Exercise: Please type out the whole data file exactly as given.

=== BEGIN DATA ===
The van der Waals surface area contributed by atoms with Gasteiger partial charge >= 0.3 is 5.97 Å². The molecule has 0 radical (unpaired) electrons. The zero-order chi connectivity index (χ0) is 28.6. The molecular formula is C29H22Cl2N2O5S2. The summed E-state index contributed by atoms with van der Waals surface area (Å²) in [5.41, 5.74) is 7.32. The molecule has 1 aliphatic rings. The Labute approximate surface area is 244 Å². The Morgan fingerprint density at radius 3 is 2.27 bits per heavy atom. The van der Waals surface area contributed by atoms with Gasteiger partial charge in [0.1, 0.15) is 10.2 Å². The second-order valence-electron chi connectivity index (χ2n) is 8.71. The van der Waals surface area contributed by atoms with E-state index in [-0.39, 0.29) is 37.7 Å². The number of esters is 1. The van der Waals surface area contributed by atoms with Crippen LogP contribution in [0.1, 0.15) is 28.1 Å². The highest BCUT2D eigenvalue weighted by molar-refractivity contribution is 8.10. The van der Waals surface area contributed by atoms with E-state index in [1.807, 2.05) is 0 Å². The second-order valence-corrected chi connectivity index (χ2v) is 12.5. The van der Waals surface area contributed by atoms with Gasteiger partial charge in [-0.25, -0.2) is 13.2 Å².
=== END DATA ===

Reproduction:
The van der Waals surface area contributed by atoms with Gasteiger partial charge >= 0.3 is 5.97 Å². The molecule has 0 radical (unpaired) electrons. The zero-order chi connectivity index (χ0) is 28.6. The molecular formula is C29H22Cl2N2O5S2. The summed E-state index contributed by atoms with van der Waals surface area (Å²) in [5.41, 5.74) is 7.32. The molecule has 1 aliphatic rings. The Labute approximate surface area is 244 Å². The Morgan fingerprint density at radius 3 is 2.27 bits per heavy atom. The van der Waals surface area contributed by atoms with Gasteiger partial charge in [0.1, 0.15) is 10.2 Å². The second-order valence-electron chi connectivity index (χ2n) is 8.71. The van der Waals surface area contributed by atoms with E-state index in [-0.39, 0.29) is 37.7 Å². The number of esters is 1. The van der Waals surface area contributed by atoms with Crippen LogP contribution in [0.1, 0.15) is 28.1 Å². The highest BCUT2D eigenvalue weighted by molar-refractivity contribution is 8.10. The van der Waals surface area contributed by atoms with E-state index in [1.807, 2.05) is 0 Å². The second-order valence-corrected chi connectivity index (χ2v) is 12.5. The van der Waals surface area contributed by atoms with Gasteiger partial charge in [-0.25, -0.2) is 13.2 Å².